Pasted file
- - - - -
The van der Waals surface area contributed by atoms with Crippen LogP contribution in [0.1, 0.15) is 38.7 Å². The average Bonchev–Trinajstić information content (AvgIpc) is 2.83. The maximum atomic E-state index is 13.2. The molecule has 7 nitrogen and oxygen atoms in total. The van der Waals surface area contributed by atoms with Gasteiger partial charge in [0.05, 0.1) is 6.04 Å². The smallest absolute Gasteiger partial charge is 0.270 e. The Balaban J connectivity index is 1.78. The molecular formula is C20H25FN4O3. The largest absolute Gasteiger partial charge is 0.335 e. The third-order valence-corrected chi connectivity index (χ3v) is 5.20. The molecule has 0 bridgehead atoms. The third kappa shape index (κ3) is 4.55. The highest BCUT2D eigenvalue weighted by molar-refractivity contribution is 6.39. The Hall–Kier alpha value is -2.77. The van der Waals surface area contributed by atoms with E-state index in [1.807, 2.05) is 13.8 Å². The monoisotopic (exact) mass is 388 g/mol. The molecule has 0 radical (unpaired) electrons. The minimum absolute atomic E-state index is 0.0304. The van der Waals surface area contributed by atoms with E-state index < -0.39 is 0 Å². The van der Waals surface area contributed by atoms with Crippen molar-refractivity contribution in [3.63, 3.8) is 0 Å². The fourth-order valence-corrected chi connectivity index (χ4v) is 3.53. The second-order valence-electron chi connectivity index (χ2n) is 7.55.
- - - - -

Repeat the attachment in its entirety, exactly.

The van der Waals surface area contributed by atoms with Crippen LogP contribution in [0.1, 0.15) is 38.7 Å². The average Bonchev–Trinajstić information content (AvgIpc) is 2.83. The maximum atomic E-state index is 13.2. The molecule has 7 nitrogen and oxygen atoms in total. The van der Waals surface area contributed by atoms with Gasteiger partial charge in [0.05, 0.1) is 6.04 Å². The smallest absolute Gasteiger partial charge is 0.270 e. The Balaban J connectivity index is 1.78. The molecular formula is C20H25FN4O3. The largest absolute Gasteiger partial charge is 0.335 e. The third-order valence-corrected chi connectivity index (χ3v) is 5.20. The molecule has 0 bridgehead atoms. The third kappa shape index (κ3) is 4.55. The highest BCUT2D eigenvalue weighted by molar-refractivity contribution is 6.39. The Hall–Kier alpha value is -2.77. The van der Waals surface area contributed by atoms with E-state index in [1.807, 2.05) is 13.8 Å². The monoisotopic (exact) mass is 388 g/mol. The molecule has 0 radical (unpaired) electrons. The minimum absolute atomic E-state index is 0.0304. The van der Waals surface area contributed by atoms with E-state index < -0.39 is 0 Å². The van der Waals surface area contributed by atoms with Crippen molar-refractivity contribution in [3.63, 3.8) is 0 Å². The fourth-order valence-corrected chi connectivity index (χ4v) is 3.53. The second-order valence-electron chi connectivity index (χ2n) is 7.55.